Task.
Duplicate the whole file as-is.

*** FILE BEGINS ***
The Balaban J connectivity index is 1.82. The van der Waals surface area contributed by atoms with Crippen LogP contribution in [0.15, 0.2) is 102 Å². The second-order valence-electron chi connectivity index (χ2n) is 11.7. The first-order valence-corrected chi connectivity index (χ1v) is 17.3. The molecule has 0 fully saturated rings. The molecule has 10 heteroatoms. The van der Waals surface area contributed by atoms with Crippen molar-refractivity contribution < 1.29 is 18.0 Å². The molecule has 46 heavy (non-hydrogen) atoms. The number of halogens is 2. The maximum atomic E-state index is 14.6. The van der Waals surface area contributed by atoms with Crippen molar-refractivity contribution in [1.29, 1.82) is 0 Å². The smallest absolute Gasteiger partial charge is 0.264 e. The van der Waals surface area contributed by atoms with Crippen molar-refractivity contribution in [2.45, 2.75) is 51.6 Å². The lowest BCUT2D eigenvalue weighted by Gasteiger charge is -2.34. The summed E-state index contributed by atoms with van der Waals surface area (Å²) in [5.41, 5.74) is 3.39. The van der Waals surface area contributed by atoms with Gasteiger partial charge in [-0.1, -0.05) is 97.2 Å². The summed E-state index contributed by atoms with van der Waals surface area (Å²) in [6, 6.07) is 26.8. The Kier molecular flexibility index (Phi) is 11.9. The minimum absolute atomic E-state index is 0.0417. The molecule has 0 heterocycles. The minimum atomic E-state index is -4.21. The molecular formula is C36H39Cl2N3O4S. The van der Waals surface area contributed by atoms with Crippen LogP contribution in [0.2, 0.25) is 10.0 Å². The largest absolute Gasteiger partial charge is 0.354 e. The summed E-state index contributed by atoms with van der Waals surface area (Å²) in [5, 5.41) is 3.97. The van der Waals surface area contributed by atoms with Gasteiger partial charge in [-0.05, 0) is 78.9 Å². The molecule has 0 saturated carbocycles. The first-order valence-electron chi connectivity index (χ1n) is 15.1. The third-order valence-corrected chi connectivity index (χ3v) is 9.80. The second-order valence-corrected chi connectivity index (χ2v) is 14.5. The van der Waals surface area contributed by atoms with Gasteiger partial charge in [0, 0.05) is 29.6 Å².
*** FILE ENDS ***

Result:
The Balaban J connectivity index is 1.82. The van der Waals surface area contributed by atoms with Crippen LogP contribution in [0.15, 0.2) is 102 Å². The second-order valence-electron chi connectivity index (χ2n) is 11.7. The first-order valence-corrected chi connectivity index (χ1v) is 17.3. The molecule has 0 fully saturated rings. The molecule has 10 heteroatoms. The van der Waals surface area contributed by atoms with Crippen molar-refractivity contribution < 1.29 is 18.0 Å². The molecule has 46 heavy (non-hydrogen) atoms. The number of halogens is 2. The maximum atomic E-state index is 14.6. The van der Waals surface area contributed by atoms with Crippen molar-refractivity contribution in [1.29, 1.82) is 0 Å². The smallest absolute Gasteiger partial charge is 0.264 e. The van der Waals surface area contributed by atoms with Crippen molar-refractivity contribution in [2.45, 2.75) is 51.6 Å². The lowest BCUT2D eigenvalue weighted by Gasteiger charge is -2.34. The summed E-state index contributed by atoms with van der Waals surface area (Å²) in [5.41, 5.74) is 3.39. The van der Waals surface area contributed by atoms with Gasteiger partial charge in [-0.1, -0.05) is 97.2 Å². The summed E-state index contributed by atoms with van der Waals surface area (Å²) in [6, 6.07) is 26.8. The Kier molecular flexibility index (Phi) is 11.9. The minimum absolute atomic E-state index is 0.0417. The molecule has 0 heterocycles. The minimum atomic E-state index is -4.21. The molecular formula is C36H39Cl2N3O4S. The van der Waals surface area contributed by atoms with Crippen LogP contribution in [0.2, 0.25) is 10.0 Å². The largest absolute Gasteiger partial charge is 0.354 e. The summed E-state index contributed by atoms with van der Waals surface area (Å²) in [5, 5.41) is 3.97. The van der Waals surface area contributed by atoms with Gasteiger partial charge in [-0.05, 0) is 78.9 Å². The molecule has 0 saturated carbocycles. The first-order valence-electron chi connectivity index (χ1n) is 15.1. The third-order valence-corrected chi connectivity index (χ3v) is 9.80. The second-order valence-corrected chi connectivity index (χ2v) is 14.5. The van der Waals surface area contributed by atoms with Gasteiger partial charge in [0, 0.05) is 29.6 Å².